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Increase Willpower

Updated: Jan 12

Do you find yourself putting this off until tomorrow, next week, or next year? When you start making progress, do you sometimes find yourself sabotaging your efforts? When you’re under stress, how often do you end up taking it out on your family, friends or co-workers?

These are all common willpower traps. While you may think that willpower is a gift bestowed on a few lucky individuals, it isn’t. Willpower is a skill you can learn and strengthen. Many willpower strategies are easy to implement but often are contrary to our instincts and our cultural norms.

Overcoming procrastination
Overcoming procrastination

There’s a saying that success breeds success. In the world of willpower, success often breeds self-sabotage. Why? Our brains are constantly balancing our desire to achieve our long-term goals with our desire for immediate satisfaction. For example, long term we may want to have money for retirement, but right now, we want to enjoy our life. As our savings grow, that family vacation, cleaning service or little black dress may feel like more of a need than a luxury.

Here are some willpower tips from The Willpower Instinct, by Kelly McGonigal, Ph.D. There’s a psychological concept called moral licensing. Moral licensing says that when we do something we think we “should” do, we feel like we’ve been “good” and that we deserve a reward. This reward frequently feeds our immediate desires, resulting in self-sabotage. The good news is there’s a simple remedy: remember our why. For example, I have a huge sweet tooth, but I’ve learned that when I eat too many sweets, I become emotionally unstable. When I’ve had a hard week at work, my first inclination is to reward myself with sweets. Doing this, however, would ensure that the following week would be rough! When I remember this, I’m able choose a reward that won’t leave me suffering.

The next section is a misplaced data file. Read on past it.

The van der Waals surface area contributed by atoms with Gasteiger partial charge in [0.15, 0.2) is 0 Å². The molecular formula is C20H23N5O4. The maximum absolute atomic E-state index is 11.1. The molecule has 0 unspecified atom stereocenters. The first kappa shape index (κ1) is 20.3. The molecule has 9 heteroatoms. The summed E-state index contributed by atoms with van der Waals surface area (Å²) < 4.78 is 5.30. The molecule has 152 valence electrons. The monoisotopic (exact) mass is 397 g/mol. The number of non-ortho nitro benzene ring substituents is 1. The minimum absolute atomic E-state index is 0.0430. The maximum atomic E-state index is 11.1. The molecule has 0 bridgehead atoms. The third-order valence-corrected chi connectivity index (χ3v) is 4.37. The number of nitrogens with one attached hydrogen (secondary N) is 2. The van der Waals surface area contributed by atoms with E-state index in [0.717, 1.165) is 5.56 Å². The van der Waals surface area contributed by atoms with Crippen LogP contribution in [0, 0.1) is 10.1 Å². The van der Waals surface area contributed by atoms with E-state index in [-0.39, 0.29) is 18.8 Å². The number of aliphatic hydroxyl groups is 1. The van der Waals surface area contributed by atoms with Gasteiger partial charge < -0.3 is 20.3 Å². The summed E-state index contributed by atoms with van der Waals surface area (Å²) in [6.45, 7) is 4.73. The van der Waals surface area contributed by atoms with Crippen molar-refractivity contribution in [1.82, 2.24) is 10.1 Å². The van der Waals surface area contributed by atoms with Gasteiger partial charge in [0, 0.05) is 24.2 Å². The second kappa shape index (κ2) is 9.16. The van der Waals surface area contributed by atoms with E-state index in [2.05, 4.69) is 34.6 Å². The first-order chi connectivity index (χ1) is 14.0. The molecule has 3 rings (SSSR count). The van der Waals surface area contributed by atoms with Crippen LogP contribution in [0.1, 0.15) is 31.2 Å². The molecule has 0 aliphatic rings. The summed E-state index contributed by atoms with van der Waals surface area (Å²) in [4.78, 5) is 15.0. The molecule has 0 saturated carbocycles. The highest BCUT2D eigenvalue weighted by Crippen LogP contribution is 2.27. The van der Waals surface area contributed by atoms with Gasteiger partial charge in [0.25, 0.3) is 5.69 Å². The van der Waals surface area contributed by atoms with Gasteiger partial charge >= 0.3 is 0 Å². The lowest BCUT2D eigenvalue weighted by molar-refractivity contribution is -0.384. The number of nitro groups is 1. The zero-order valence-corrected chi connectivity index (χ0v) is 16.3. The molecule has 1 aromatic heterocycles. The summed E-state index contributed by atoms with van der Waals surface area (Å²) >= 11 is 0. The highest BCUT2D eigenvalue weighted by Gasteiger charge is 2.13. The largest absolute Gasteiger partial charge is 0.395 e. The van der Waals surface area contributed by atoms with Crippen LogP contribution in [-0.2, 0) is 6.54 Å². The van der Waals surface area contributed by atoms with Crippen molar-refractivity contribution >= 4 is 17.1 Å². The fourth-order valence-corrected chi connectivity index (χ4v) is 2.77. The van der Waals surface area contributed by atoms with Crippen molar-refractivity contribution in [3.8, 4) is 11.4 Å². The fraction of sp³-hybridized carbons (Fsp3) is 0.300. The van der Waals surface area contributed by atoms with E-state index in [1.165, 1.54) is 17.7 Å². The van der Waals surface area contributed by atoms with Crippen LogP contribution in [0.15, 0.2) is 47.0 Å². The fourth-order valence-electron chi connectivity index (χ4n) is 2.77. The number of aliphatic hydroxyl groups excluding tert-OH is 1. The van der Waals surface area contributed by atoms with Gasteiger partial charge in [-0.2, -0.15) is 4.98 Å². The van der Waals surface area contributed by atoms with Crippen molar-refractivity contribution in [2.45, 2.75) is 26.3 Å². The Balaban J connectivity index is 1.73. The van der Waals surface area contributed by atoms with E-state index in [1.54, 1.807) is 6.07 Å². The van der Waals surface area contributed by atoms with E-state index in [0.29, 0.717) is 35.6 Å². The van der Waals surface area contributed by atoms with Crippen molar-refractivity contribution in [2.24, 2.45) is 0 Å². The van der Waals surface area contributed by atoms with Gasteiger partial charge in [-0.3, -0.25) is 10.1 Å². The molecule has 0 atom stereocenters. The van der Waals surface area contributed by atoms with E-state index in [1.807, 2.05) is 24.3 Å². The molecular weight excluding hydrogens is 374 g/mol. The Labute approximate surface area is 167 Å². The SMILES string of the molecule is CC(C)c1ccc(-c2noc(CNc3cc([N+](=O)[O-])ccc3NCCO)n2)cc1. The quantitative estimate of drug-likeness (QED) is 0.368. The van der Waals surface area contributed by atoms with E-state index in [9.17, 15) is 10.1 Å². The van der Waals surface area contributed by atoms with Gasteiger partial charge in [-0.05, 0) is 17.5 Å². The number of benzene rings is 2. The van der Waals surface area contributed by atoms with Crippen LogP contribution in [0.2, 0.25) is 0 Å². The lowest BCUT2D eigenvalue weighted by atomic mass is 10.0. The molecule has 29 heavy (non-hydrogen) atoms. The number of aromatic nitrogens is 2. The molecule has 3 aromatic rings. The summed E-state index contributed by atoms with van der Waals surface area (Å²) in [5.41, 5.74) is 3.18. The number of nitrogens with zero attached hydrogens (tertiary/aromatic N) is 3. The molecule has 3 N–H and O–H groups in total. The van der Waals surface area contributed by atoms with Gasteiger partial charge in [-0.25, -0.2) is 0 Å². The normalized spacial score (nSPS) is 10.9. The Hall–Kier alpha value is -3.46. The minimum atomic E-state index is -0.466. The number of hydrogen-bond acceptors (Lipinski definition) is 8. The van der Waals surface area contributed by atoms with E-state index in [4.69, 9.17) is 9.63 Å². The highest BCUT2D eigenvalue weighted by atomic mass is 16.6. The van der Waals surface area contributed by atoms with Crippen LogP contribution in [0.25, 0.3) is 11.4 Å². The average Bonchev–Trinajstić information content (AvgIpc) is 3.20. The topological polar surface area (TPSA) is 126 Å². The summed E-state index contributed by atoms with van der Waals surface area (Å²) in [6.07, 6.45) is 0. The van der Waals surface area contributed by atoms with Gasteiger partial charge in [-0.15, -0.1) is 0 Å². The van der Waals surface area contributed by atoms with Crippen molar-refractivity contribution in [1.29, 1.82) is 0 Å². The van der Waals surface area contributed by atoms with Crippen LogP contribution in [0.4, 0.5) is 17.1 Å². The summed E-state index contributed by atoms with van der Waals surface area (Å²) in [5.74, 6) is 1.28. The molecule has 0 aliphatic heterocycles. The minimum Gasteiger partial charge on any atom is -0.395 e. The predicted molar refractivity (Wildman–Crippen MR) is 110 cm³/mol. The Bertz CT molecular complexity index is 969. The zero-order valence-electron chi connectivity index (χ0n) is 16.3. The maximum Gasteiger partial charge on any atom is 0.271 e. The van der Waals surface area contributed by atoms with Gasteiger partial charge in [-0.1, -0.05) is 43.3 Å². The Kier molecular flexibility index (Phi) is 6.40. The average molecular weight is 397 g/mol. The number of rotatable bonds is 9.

This all sounds very logical, but don’t be fooled. Our brains don’t obey the rules of logic. It’s been shown repeatedly in restaurant studies that when there is a healthy option added to the menu, purchases of the least healthy items increase.

When we see the opportunity to make a healthy choice, we feel like we’ve met a long-term goal, so our immediate desire wins out! A corollary to this is feeling great satisfaction from making a to do list even though nothing has been accomplished other than making a list! A willpower strategy that can be effective here is to institute a rule that whatever you do today you must do every day for the rest of the month. This makes it harder to ignore the impact satisfying that immediate desire. It helps us remember our why and choose to act in our best long-term interest.

Let me just mention one more willpower trap that feels really counter intuitive and counter to our culture. We often think we need to be hard on ourselves to increase our willpower. This is exactly the opposite of what we need to do. It’s been proven that self-forgiveness is more effective at increasing willpower. Why? When we beat ourselves up, we’re more focused on feeling better than learning from our mistakes.

I found The Willpower Instinct so entertaining and science packed that after reading it I reached out to Kelly McGonigal to ask if I could teach it in a book club format. I was thrilled when she said yes! My 10-week Science of Willpower program has helped people increase their self-awareness and willpower and most importantly reach their goals.

Let me leave you with one last tip. The reason I run this as a group program is that surrounding yourself with others who are on a common mission is another proven willpower strategy.


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